St George’s Day

Sermon: Monday 23 April 2012

St George’s Day

The Revd Canon Johannes Arens, Canon Precentor

When my son Richard was about 4 years old we visited a church which had a large gallery of statues of saints.  When I asked him which one he liked best he said he liked the one with the toothbrush.  Brushing teeth was big on our parental agenda at the time, thus I did not tell him that St George killed the dragon rather than brushing his teeth.  Also the dragon depicted in the church was rather sweet and a lot smaller than St George.

However, I wonder what would have happened if St George had not killed the dragon.  There are other saints who dealt with dragons differently.  St Simeon Stylites, who spent most of his life standing on a column in Syria praying for those who visited him in the desert, was visited by a dragon and his family, according to an early hagiography.  Simeon preached to the dragon about Jesus and the dragon was moved to tears.  As a result the dragons went away peacefully and might even have adopted a vegetarian diet.  From all I know about mythology this seems a far more healthy approach than the attempt to kill the dragon. Usually the lasting solution seems to be to kiss the frog or to embrace the monster, rather than killing it.  The dragon can stand for all sorts of things: inner forces or outside power, anything which threatens the integrity of a human being.

Interestingly, the story of St George does not end with the slaying of the dragon, because in the end he did not succeed with this seemingly straightforward approach: the dragon came back in another shape.  The victory was a temporary illusion: the dragon came back in the shape of the emperor Diocletian and this time St George decided to deal differently with it.  St George was stripped of his armour, faced the dragon nakedly and chose to die as a martyr.  It was his choice to follow Jesus in the way he dealt with threatening power: he could have given in to the emperor’s demand for sacrifice or he could have fought to the death – instead he chose the way of submission and powerlessness.  I think those two parts of his life are intrinsically connected because his story is a story of growth and development: George finally only succeeded in dealing with the dragon by following Jesus in the way he died.

I think the St George who chose martyrdom and laid down his armour is far less popular than the one who attempted to slay the dragon.

A colleague of mine has a lovely fridge magnet which says: ‘O Lord Jesus, please protect me from your followers.’  When I was a vicar in Leeds I found it quite bizarre that my relationship with the local reformed rabbi was extremely positive whereas the relationship with other Christian clergy was in some cases somewhat complicated.  Similar things could be said about the followers of St George – he has a number of friends he would struggle to recognize.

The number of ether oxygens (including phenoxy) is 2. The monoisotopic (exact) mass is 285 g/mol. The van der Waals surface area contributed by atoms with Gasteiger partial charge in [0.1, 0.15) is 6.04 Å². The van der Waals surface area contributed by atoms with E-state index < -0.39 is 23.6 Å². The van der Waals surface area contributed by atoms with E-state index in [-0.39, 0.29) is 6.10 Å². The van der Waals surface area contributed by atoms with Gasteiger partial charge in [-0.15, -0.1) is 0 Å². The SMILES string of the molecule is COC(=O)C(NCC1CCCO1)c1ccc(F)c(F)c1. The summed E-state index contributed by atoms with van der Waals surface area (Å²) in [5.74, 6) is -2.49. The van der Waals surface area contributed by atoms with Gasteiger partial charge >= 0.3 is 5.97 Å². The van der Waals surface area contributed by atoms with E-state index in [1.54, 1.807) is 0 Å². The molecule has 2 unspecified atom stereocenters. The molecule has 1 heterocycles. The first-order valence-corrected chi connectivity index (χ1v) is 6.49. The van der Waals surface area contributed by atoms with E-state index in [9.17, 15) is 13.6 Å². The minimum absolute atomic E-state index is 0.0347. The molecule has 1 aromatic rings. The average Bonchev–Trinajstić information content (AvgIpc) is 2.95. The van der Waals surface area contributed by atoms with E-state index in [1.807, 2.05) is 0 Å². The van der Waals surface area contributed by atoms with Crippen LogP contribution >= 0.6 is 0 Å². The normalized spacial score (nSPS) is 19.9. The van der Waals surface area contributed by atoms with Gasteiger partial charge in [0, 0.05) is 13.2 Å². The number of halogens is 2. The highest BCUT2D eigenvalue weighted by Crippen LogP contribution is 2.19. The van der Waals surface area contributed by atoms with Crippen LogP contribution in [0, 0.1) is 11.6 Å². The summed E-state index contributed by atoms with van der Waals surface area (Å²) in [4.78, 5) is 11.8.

We know little about the real Saint George, but we do know that he was Turkish.  This would probably bar him from entering the country if those who use his name most frequently were in power in this country.  He can be interpreted as a high‐ranking Roman soldier who stood up to the intolerance, prejudice and oppression of the Roman Empire.  At a time when the Empire was trying to strengthen its position by squashing political, cultural and religious diversity, Saint George spoke out. He rejected the argument that people of different faiths were a threat to Roman security and interests, and he offered practical help to those who were being persecuted because of their beliefs.  Because of his stance, he was tortured and then executed.

St George is a subversive patron saint, simply because his attractive easy approach with the dragon did not succeed, tempting as this way of dealing with dragons might appear to be.  Looking at St George’s relevance today it would have been more honest for the EDL to parade a dragon as their mascot, rather than wearing T‐shirts with Saint George’s cross.

St George stands both for the easy way of dealing with a threat and for the Christian way and as such is anything but the sole possession of the English: he is patron saint not only of England but also of Aragon, Catalonia, Georgia, Lithuania, Palestine, Portugal, Germany and Greece; and of Moscow, Istanbul, Genoa and Venice (second to Saint Mark).  He’s also patron saint of soldiers, archers, cavalry and chivalry, farmers and field workers, riders and saddlers, and he helps those suffering from leprosy, plague and syphilis.  In recent years he has been adopted as patron saint of Scouts.  This list may be a bit long for your taste, but the values of bravery and chivalry, the values of standing up against intolerance and hatred are ever fresh and called for, are always needed and are most appropriate for our city of Leicester.  In church we remember St George the naked and unarmed Martyr, not the slayer of dragons.

Let us pray for our country and for our city of Leicester, and as we remember St George, let us stand together against the dragons of intolerance and hatred.  Amen.

© Revd Canon Johannes Arens